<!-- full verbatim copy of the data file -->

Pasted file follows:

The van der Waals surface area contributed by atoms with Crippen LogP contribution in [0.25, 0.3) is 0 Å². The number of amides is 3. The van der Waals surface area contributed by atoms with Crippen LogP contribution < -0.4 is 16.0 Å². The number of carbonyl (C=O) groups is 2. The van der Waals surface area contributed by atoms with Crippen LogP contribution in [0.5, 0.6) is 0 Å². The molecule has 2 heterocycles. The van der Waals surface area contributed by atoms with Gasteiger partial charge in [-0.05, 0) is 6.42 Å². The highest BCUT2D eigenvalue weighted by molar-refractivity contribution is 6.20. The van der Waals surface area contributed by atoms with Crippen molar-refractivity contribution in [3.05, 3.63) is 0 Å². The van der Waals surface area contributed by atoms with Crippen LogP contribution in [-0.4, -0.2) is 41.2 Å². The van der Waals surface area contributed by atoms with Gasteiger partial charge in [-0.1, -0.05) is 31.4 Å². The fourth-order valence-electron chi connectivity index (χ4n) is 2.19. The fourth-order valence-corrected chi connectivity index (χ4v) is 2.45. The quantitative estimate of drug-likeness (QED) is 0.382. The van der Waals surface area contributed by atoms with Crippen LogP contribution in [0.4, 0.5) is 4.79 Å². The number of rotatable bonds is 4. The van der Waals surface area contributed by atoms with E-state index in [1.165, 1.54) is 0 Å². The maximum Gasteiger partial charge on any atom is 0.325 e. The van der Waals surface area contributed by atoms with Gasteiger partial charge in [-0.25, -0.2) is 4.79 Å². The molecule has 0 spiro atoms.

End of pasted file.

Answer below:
The van der Waals surface area contributed by atoms with Crippen LogP contribution in [0.25, 0.3) is 0 Å². The number of amides is 3. The van der Waals surface area contributed by atoms with Crippen LogP contribution < -0.4 is 16.0 Å². The number of carbonyl (C=O) groups is 2. The van der Waals surface area contributed by atoms with Crippen LogP contribution in [0.5, 0.6) is 0 Å². The molecule has 2 heterocycles. The van der Waals surface area contributed by atoms with Gasteiger partial charge in [-0.05, 0) is 6.42 Å². The highest BCUT2D eigenvalue weighted by molar-refractivity contribution is 6.20. The van der Waals surface area contributed by atoms with Crippen molar-refractivity contribution in [3.05, 3.63) is 0 Å². The van der Waals surface area contributed by atoms with Crippen LogP contribution in [-0.4, -0.2) is 41.2 Å². The van der Waals surface area contributed by atoms with Gasteiger partial charge in [-0.1, -0.05) is 31.4 Å². The fourth-order valence-electron chi connectivity index (χ4n) is 2.19. The fourth-order valence-corrected chi connectivity index (χ4v) is 2.45. The quantitative estimate of drug-likeness (QED) is 0.382. The van der Waals surface area contributed by atoms with Crippen LogP contribution in [0.4, 0.5) is 4.79 Å². The number of rotatable bonds is 4. The van der Waals surface area contributed by atoms with E-state index in [1.165, 1.54) is 0 Å². The maximum Gasteiger partial charge on any atom is 0.325 e. The van der Waals surface area contributed by atoms with Gasteiger partial charge in [-0.25, -0.2) is 4.79 Å². The molecule has 0 spiro atoms.